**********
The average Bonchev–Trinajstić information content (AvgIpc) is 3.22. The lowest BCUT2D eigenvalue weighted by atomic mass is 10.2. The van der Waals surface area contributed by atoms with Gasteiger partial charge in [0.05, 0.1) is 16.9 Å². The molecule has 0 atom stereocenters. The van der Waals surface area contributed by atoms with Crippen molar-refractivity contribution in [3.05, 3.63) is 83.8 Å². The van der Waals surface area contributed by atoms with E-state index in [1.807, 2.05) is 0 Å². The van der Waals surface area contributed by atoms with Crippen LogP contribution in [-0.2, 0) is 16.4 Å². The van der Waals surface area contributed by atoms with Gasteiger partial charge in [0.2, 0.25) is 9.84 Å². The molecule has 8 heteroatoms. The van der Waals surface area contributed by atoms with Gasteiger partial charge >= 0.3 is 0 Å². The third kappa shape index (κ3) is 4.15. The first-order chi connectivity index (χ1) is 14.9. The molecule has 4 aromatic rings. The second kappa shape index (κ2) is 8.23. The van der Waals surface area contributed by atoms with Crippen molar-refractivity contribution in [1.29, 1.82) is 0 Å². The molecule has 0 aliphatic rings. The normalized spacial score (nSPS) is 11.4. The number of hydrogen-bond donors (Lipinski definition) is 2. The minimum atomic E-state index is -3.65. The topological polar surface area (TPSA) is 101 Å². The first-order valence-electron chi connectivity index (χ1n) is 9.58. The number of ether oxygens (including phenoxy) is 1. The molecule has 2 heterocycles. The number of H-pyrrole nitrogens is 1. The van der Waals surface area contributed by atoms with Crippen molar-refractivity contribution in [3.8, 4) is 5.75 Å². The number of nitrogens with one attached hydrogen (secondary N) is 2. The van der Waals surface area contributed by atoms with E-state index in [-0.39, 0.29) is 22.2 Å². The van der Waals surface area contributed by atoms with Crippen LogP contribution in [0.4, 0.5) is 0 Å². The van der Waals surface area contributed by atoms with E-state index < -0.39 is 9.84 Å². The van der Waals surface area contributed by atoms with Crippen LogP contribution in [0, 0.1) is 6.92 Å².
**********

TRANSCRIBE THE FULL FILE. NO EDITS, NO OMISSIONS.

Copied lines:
The average Bonchev–Trinajstić information content (AvgIpc) is 3.22. The lowest BCUT2D eigenvalue weighted by atomic mass is 10.2. The van der Waals surface area contributed by atoms with Gasteiger partial charge in [0.05, 0.1) is 16.9 Å². The molecule has 0 atom stereocenters. The van der Waals surface area contributed by atoms with Crippen molar-refractivity contribution in [3.05, 3.63) is 83.8 Å². The van der Waals surface area contributed by atoms with E-state index in [1.807, 2.05) is 0 Å². The van der Waals surface area contributed by atoms with Crippen LogP contribution in [-0.2, 0) is 16.4 Å². The van der Waals surface area contributed by atoms with Gasteiger partial charge in [0.2, 0.25) is 9.84 Å². The molecule has 8 heteroatoms. The van der Waals surface area contributed by atoms with Gasteiger partial charge >= 0.3 is 0 Å². The third kappa shape index (κ3) is 4.15. The first-order chi connectivity index (χ1) is 14.9. The molecule has 4 aromatic rings. The second kappa shape index (κ2) is 8.23. The van der Waals surface area contributed by atoms with Crippen molar-refractivity contribution in [1.29, 1.82) is 0 Å². The molecule has 0 aliphatic rings. The normalized spacial score (nSPS) is 11.4. The number of hydrogen-bond donors (Lipinski definition) is 2. The minimum atomic E-state index is -3.65. The topological polar surface area (TPSA) is 101 Å². The first-order valence-electron chi connectivity index (χ1n) is 9.58. The number of ether oxygens (including phenoxy) is 1. The molecule has 2 heterocycles. The number of H-pyrrole nitrogens is 1. The van der Waals surface area contributed by atoms with Crippen molar-refractivity contribution in [3.8, 4) is 5.75 Å². The number of nitrogens with one attached hydrogen (secondary N) is 2. The van der Waals surface area contributed by atoms with E-state index in [-0.39, 0.29) is 22.2 Å². The van der Waals surface area contributed by atoms with Crippen LogP contribution in [0.4, 0.5) is 0 Å². The van der Waals surface area contributed by atoms with E-state index < -0.39 is 9.84 Å². The van der Waals surface area contributed by atoms with Crippen LogP contribution in [0, 0.1) is 6.92 Å².